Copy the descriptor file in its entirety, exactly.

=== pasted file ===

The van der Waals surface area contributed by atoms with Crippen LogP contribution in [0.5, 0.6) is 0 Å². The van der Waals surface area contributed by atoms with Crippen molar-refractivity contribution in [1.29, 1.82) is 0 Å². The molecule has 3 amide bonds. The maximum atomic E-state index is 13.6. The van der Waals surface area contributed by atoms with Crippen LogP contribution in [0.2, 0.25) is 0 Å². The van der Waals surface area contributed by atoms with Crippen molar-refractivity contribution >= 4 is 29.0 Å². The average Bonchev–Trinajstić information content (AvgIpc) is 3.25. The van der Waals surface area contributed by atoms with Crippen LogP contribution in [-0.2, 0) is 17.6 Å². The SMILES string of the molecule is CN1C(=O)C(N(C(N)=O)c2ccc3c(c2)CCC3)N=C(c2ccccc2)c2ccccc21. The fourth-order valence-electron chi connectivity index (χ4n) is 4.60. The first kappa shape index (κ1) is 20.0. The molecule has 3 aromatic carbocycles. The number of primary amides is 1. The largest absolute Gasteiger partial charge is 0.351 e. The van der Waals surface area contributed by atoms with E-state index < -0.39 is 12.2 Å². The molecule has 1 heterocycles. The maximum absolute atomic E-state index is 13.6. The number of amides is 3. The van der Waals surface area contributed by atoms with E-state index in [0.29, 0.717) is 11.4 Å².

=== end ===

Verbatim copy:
The van der Waals surface area contributed by atoms with Crippen LogP contribution in [0.5, 0.6) is 0 Å². The van der Waals surface area contributed by atoms with Crippen molar-refractivity contribution in [1.29, 1.82) is 0 Å². The molecule has 3 amide bonds. The maximum atomic E-state index is 13.6. The van der Waals surface area contributed by atoms with Crippen LogP contribution in [0.2, 0.25) is 0 Å². The van der Waals surface area contributed by atoms with Crippen molar-refractivity contribution >= 4 is 29.0 Å². The average Bonchev–Trinajstić information content (AvgIpc) is 3.25. The van der Waals surface area contributed by atoms with Crippen LogP contribution in [-0.2, 0) is 17.6 Å². The SMILES string of the molecule is CN1C(=O)C(N(C(N)=O)c2ccc3c(c2)CCC3)N=C(c2ccccc2)c2ccccc21. The fourth-order valence-electron chi connectivity index (χ4n) is 4.60. The first kappa shape index (κ1) is 20.0. The molecule has 3 aromatic carbocycles. The number of primary amides is 1. The largest absolute Gasteiger partial charge is 0.351 e. The van der Waals surface area contributed by atoms with E-state index < -0.39 is 12.2 Å². The molecule has 1 heterocycles. The maximum absolute atomic E-state index is 13.6. The number of amides is 3. The van der Waals surface area contributed by atoms with E-state index in [0.29, 0.717) is 11.4 Å².